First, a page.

Help, I’ve Inherited An Empty Property – What Do I Need To Do?

Estates and wills are typically handled by solicitors so it can feel like you’re facing a minefield if you’re left with a loved one’s legal affairs to deal with. This guide covers some of the most common areas you will need to consider if you have inherited property. You should always seek professional advice to ensure you fully understand the options for your personal circumstances.

Legal Affairs

The executor of the will – usually a solicitor, child, sibling or family friend of the deceased – will oversee the distribution of the estate to the beneficiaries and ensure any taxes or monies owing are paid.

If there is no will, and no living spouse or civil partner, entitlement falls to any children of the deceased.

If there is no spouse and no will you will need to apply for a ‘grant of representation’ to enable you to access the deceased’s bank account. This is also known as a probate. Once probate is granted you will have access to their funds and can take control of their assets to divide amongst beneficiaries and pay any related outgoings.

Property Matters

Having to think about complex financial, insurance and legal matters after the death of a loved one can feel overwhelming but the reality is property affairs don’t have to be dealt with immediately and most lenders will be sympathetic to your circumstances.

Some taxes won’t be due instantly and most mortgage companies will allow a grace period while you put arrangements in place. Until a will is executed and you officially take on ownership of a property there is no one for them to collect payments from so it is in their interests to work with you, not against you.

Broadly speaking, if you inherit a property you have three options – to either, sell it, rent it out or move in. If there is still a mortgage on the property renting it out will create an income to meet these monthly payments. Selling the property will generate a lump sum, which is a common choice if the proceeds of a loved one’s estate are being shared between a number of people.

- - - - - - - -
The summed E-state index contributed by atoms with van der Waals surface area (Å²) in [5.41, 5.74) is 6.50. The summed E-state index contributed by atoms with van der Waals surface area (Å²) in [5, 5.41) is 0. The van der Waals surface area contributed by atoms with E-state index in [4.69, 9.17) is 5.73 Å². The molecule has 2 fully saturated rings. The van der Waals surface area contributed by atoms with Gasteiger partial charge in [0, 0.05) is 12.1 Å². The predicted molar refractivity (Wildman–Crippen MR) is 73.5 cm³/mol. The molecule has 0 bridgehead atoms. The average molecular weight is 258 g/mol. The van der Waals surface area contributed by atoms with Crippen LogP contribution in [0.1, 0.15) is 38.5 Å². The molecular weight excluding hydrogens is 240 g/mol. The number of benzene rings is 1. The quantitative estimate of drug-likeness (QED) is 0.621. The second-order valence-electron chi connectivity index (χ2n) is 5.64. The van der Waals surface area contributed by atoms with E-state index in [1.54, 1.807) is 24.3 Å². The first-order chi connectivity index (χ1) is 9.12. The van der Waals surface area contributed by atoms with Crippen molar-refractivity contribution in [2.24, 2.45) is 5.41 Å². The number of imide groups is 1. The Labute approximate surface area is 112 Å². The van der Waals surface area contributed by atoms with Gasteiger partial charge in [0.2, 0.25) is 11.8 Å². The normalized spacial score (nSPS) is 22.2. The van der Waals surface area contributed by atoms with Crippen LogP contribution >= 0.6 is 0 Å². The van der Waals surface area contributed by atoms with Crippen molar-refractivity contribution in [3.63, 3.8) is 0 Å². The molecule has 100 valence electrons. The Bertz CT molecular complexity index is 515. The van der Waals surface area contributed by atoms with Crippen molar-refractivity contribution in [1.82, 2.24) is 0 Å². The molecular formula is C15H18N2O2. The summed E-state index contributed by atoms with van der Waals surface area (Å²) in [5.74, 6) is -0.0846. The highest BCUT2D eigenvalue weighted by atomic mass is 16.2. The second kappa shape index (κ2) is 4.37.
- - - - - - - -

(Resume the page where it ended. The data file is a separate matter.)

Tax Explained Simply

Inheritance tax is currently set at 40% of any property and assets worth more than £325,000 and you are required to pay this within 12 months.

If you rent out the property you might be obliged to pay tax on the rental income. Profit from the rent is added to your salary and can increase your tax liability. However, you will only be taxed on the profit, which is the amount left after any mortgage payments and expenses have been deducted.

Capital gains tax may be due if you sell the property for more than the value it was worth when you acquired it. The tax will be due on the difference between the two amounts. This only applies to properties that aren’t your main residence so it may make sense to move into the inherited home so it qualifies for the lower tax rate. There are also other ways of paying less tax such as donating inheritance tax to charity.

Insurance Protection

There are various insurance policies that may be suitable depending on your circumstances. If the inherited property is going to stand empty for more than 30 days you will need to take out unoccupied home insurance. Your obligations, in the event of a claim, will include regularly checking on the property and keeping it well maintained.

Landlord insurance is a specialist policy offering specific cover if you rent out the property. You should be mindful that standard home insurance policies may not provide the same level of protection. If you decide to keep the inherited property and stay in your current home you may need a second home insurance policy.

Home Security

If the inherited property is mortgage-free and standing empty – and you have no immediate plans to rent or sell it – you should consider investing in a home security system. A burglar alarm acts as a visible deterrent as well as alerting neighbours that there has been a potential break-in.

If you live a long way from the property and are not able to visit it regularly a monitored alarm will give you the peace of mind that someone is watching over it, even when you’re not there. Any footage can also be used as evidence, in the event that there is a security breach.

Timber and steel hoardings can be used to secure access points to the property and help keep unwanted visitors out. Take the time to maintain the property and its grounds and put interior lights on timers. This gives the appearance that it is well looked after and in use, helping to ward off intruders. It also means that if you decide to put the property on the market sometime in the future, it will be in a good order to attract the maximum selling price.

This blog post has been prepared in collaboration with SafeSite Security Solutions, who provide security options for vacant properties.

Mark Riley

Mark Riley is a specialist lawyer offering services including Wills, Estates Administration and Tax planning. Mark has studied around the world, including a few years in Australia. Whilst there he met many amazing and inspirational lawyers. He worked with a small boutique family firm, who’s approach was so laid back and friendly it “felt right”. He decided to bring that approach home where he hopes to continue with this ethos.
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